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Apple's Sept. 9 event, where it is expected to introduce a new iPhone and Apple TV, will likely be a catalyst for shares of the company, RBC Capital Markets told investors on Friday, while reiterating its $150 price target.
Analyst Amit Daryanani has maintained his "outperform" rating on shares of AAPL in his latest research note, a copy of which was provided to AppleInsider. In his view, Apple's Sept. 9 presentation will "provide investors with better clarity around the new product line-up, and also give insight into the potential for this upgrade and share gain cycle to sustain over the next several quarter."
In summarizing what is expected of Apple's next-generation "iPhone 6s," Daryanani did offer one interesting new tidbit: He believes the handset will sport more microphones than the iPhone 6 series, allowing for improved voice quality in calls and recordings.
The remainder of his product summary is in line with expectations, including a faster "A9" processor, Force Touch input, 2 gigabytes of RAM, a 12-megapixel rear camera, a body made of the same 7000 series aluminum as the Apple Watch, and a new rose gold color option.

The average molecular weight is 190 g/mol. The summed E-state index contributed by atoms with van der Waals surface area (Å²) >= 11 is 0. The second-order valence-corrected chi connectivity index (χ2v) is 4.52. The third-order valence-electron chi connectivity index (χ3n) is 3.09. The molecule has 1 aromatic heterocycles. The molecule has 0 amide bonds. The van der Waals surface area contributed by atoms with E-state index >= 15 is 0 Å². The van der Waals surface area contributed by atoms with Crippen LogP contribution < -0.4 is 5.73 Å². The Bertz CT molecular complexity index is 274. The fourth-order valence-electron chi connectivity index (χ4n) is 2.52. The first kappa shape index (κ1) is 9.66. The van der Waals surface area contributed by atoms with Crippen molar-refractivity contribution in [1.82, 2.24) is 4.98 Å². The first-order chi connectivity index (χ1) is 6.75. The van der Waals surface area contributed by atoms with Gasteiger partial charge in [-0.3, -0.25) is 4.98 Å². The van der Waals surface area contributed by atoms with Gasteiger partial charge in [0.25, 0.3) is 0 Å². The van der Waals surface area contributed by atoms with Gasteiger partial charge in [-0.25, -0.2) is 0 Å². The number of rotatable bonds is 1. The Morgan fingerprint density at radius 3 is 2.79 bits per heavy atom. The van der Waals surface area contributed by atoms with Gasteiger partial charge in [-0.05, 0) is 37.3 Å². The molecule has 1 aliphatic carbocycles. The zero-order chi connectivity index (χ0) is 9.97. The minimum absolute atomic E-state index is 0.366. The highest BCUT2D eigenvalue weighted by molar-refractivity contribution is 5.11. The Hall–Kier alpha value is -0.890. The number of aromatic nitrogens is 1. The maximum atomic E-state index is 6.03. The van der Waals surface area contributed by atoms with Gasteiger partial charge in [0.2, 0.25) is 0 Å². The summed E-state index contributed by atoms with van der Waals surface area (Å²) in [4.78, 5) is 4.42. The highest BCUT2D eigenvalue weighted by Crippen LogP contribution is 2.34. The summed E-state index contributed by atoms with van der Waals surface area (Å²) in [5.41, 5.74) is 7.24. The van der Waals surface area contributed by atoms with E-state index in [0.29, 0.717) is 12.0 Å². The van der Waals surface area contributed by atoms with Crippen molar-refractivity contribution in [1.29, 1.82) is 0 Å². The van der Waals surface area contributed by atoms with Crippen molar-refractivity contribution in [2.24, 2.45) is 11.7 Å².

"We think new casings material, better camera and Force Touch integration will be the key standouts from a product perspective," the analyst told investors.
Daryanani also said he expects the new Apple TV to be priced at $99 or higher. The latest rumors have pegged the price for the next-generation set-top box to start at $149.
He does not expect Apple's subscription streaming video service to be a part of the Sept. 9 event, nor does he believe the company will debut a jumbo-sized 12.9-inch "iPad Pro" next Wednesday. Historically, Apple has held new iPad launches for a separate media event in October.
RBC and other investment banks have largely stood by Apple as its stock price has tumbled in recent weeks, amid market concerns about the anticipated "iPhone 6s" upgrade cycle, as well as whether the company can continue its impressive growth in China.
To Daryanani, AAPL's current stock price is an "attractive entry point for investors." In his view, the company's current valuation — Â some $40 lower than his price target as of premarket trading on Friday — Â is "materially sub-par" when considering Apple's long-term revenue and earnings per share potential.